The police officers who stormed the hotel room of Las Vegas killer Stephen Paddock have revealed details of the “deadly game of hide-and-seek” that led them to the gunman’s lair.
Paddock killed 58 people and injured hundreds of others as he opened fire from his room in the Mandalay Bay Hotel on a concert below.
In their first TV interview since the 1 October massacre, the officers told of how they managed to get to the gunman as the bullets rained down on 22,000 country music fans at the Route 91 Harvest Festival on the Las Vegas Strip.
They arrived on the 32nd floor of the luxury hotel to discover Paddock had barricaded shut a stairwell door, going up to the hallway, right by his room, to try and stop police and hotel security during his rampage.
“He had screwed shut the door with a piece of metal and some screws,” Sergeant Joseph Bitsko told CBS show 60 Minutes.
One of the team had a pry bar and was able to prise open the door.
Police radio calls to the team told them to watch out for booby traps, as they came across a room service cart with wires on it going underneath the door of the gunman’s room.
“Initially, I was thinking, ‘This is a booby trap, it’s going to explode’. It turned out to be cameras,” said Sgt Bitsko.
The door was riddled with bullet holes. “It looked like Swiss cheese,” said officer David Newton.
“He knew we were coming and we were going to have to come through. We didn’t know where he was going to be in that room.”
Sgt Bitsko added: “It was like a deadly game of hide-and-seek.”
When the gunfire stopped, officer Newton stood behind the door with only a single police shield for protection, while a SWAT officer, Levi Hancock, prepared to blow open the door with explosives.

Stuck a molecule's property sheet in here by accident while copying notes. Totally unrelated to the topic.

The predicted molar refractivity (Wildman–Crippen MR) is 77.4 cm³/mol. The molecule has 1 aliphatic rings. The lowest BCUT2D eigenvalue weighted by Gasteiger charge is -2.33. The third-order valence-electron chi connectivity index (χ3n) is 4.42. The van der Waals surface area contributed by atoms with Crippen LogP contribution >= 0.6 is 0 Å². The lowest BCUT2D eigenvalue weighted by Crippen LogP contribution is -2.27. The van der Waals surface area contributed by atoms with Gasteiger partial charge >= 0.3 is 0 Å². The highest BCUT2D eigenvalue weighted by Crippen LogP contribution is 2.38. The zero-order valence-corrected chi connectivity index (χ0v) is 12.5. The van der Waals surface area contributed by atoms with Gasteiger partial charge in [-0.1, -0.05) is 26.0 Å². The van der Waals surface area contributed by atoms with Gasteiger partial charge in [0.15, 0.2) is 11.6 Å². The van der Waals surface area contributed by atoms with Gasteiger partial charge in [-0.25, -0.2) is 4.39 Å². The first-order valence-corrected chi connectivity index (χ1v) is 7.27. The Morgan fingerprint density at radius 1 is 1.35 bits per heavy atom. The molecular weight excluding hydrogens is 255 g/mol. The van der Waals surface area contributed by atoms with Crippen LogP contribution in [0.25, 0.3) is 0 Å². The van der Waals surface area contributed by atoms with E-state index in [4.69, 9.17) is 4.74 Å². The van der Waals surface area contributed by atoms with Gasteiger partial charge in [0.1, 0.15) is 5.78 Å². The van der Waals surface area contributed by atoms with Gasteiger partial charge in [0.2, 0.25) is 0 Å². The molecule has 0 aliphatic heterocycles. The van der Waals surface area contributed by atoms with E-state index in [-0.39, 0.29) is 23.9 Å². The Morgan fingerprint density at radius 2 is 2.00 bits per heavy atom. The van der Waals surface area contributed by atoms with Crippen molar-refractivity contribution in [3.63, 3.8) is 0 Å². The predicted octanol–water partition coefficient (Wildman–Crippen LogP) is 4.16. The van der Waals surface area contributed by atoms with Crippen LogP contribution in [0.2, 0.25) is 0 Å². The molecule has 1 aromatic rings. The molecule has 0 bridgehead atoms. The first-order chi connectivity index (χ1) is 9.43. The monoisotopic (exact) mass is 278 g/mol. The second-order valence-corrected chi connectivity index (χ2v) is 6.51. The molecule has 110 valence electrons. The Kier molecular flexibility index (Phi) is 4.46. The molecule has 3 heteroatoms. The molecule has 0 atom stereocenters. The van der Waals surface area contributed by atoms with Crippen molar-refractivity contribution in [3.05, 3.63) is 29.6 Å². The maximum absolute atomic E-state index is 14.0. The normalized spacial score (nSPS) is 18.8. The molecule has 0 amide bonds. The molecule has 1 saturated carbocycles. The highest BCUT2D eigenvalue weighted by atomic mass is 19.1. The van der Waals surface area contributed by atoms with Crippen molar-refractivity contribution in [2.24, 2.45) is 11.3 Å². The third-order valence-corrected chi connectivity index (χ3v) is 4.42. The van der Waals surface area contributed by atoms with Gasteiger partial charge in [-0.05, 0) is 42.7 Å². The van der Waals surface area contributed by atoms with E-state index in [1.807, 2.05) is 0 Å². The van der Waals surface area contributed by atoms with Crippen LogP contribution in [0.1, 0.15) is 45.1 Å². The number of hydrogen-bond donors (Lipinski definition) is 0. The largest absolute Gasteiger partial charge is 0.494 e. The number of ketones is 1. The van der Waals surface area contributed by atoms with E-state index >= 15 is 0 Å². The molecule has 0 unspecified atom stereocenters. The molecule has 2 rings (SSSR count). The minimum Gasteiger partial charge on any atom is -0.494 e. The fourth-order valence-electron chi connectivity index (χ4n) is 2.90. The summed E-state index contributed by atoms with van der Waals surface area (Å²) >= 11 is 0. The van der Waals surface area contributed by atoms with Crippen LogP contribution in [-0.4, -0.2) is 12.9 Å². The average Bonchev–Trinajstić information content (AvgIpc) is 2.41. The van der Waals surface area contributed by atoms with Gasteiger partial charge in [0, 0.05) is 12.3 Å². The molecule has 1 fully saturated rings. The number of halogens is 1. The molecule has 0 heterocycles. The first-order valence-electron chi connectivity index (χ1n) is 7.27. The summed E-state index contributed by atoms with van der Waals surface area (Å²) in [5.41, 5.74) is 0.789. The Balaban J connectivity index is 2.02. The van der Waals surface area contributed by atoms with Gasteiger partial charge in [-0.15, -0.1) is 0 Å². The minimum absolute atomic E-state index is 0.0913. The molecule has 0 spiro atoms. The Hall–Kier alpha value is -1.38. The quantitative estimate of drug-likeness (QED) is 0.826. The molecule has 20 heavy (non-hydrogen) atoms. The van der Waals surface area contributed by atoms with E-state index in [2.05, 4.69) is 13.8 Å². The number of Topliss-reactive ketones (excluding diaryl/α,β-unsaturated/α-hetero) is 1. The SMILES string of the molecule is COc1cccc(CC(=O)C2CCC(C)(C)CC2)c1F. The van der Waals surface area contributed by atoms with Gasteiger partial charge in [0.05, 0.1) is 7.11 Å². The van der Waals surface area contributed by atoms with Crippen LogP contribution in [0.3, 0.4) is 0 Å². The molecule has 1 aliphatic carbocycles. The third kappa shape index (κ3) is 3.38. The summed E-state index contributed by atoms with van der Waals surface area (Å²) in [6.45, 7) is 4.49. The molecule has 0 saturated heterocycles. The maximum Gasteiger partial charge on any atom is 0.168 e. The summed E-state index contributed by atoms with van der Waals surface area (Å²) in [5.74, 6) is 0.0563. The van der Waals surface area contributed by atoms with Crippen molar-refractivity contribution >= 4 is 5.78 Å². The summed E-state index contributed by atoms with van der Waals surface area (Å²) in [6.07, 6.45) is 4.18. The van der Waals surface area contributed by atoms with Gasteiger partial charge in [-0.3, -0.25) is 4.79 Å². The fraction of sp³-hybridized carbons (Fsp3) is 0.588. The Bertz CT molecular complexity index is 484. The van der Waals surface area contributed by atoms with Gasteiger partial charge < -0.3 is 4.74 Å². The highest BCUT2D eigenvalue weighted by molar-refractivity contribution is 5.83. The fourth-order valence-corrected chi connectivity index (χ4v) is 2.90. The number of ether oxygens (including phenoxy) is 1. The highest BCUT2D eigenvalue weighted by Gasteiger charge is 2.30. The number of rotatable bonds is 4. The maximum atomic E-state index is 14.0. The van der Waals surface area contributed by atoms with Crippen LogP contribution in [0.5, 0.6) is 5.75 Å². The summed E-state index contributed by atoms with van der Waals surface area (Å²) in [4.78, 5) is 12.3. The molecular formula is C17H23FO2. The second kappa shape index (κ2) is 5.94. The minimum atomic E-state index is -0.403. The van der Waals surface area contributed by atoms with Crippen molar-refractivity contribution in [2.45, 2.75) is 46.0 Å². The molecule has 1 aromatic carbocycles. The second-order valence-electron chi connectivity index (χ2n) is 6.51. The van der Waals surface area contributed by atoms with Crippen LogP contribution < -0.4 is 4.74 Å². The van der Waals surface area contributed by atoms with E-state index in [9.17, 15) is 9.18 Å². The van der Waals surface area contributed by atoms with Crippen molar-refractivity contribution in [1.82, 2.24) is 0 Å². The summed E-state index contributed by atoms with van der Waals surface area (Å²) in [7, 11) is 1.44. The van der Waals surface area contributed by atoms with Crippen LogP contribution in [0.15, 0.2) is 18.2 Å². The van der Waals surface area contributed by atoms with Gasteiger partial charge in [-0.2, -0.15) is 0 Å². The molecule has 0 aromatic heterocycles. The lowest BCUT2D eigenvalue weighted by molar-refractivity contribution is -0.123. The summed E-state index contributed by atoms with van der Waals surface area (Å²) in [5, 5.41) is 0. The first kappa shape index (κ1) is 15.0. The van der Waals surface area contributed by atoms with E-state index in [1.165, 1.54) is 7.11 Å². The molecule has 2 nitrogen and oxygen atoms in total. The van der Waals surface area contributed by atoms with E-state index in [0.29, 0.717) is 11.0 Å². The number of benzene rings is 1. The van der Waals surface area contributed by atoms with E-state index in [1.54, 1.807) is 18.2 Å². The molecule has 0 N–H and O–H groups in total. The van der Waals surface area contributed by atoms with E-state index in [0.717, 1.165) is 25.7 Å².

They entered to find the shooter’s arsenal of firearms and ammunition “neatly stacked in suitcases” with shell-casings and rifles littered across the floor
“It looked like almost a gun store,” said officer Newton.
“We were tripping over guns, there were so many,” added Sgt Bitsko..
Detective Matthew Donaldson found Paddock’s body on the floor, with blood pouring out of his mouth and a revolver near him.
Police said Paddock had killed himself. A motive for the deadliest mass shooting in modern US history has yet to be established.
The team said the 64-year-old killer looked like an “average Joe” and told of their surprise to discover he was an “older gentleman”.
“When we are trained on active shooter situations, we look for a younger male, dressed in military-type garb, that’s moving through a crowd,” said Sgt Bitsko.
They also discovered several phones, laptops and tools in the “eerie” room.
“It looked straight up like out of a movie,” said officer Newton.
They also noticed a note near to his shooting platform with calculations of where to aim to maximise casualties.
“He did his homework,” said officer Newton.
“His plan might have been to shoot it out with us because there was a rifle on a bipod near the door, and just the amount of ammunition and weapons he had, he could have held us off for hours.”
Las Vegas police Sheriff Joe Lombardo praised the team that stormed the room, saying “they prevented 1,000 deaths.”
The killing has rekindled a gun control debate in America, especially on rapid-fire modification devices used in the attack.
Paddock used “bump stocks” to transform many of his semi-automatic rifles into fully automated guns, meaning they were capable of firing much more quickly.
The National Rifle Association, which has opposed efforts to pass federal gun legislation following previous mass shootings, said it would not oppose moves to regulate bump stocks.
The revelations came as the Las Vegas Strip’s bright lights dimmed for about 10 minutes to mark the passing of a week since the shooting.
Investigators also returned to Paddock’s home in Mesquite, in southern Nevada, to carry out a fresh search of the three-bedroom property, while the gunman’s brother, Eric Paddock, was questioned for a second time, with detectives still grappling to find a motive for the shooting.
Singer Jason Aldean, who was on stage when the shooting broke out, visited victims still being treated for their injuries at the University Medical Center in Nevada.
“His visit helped heal hearts and cheer those who were wounded in this tragedy. #vegasstrong,” the hospital wrote on its Facebook page.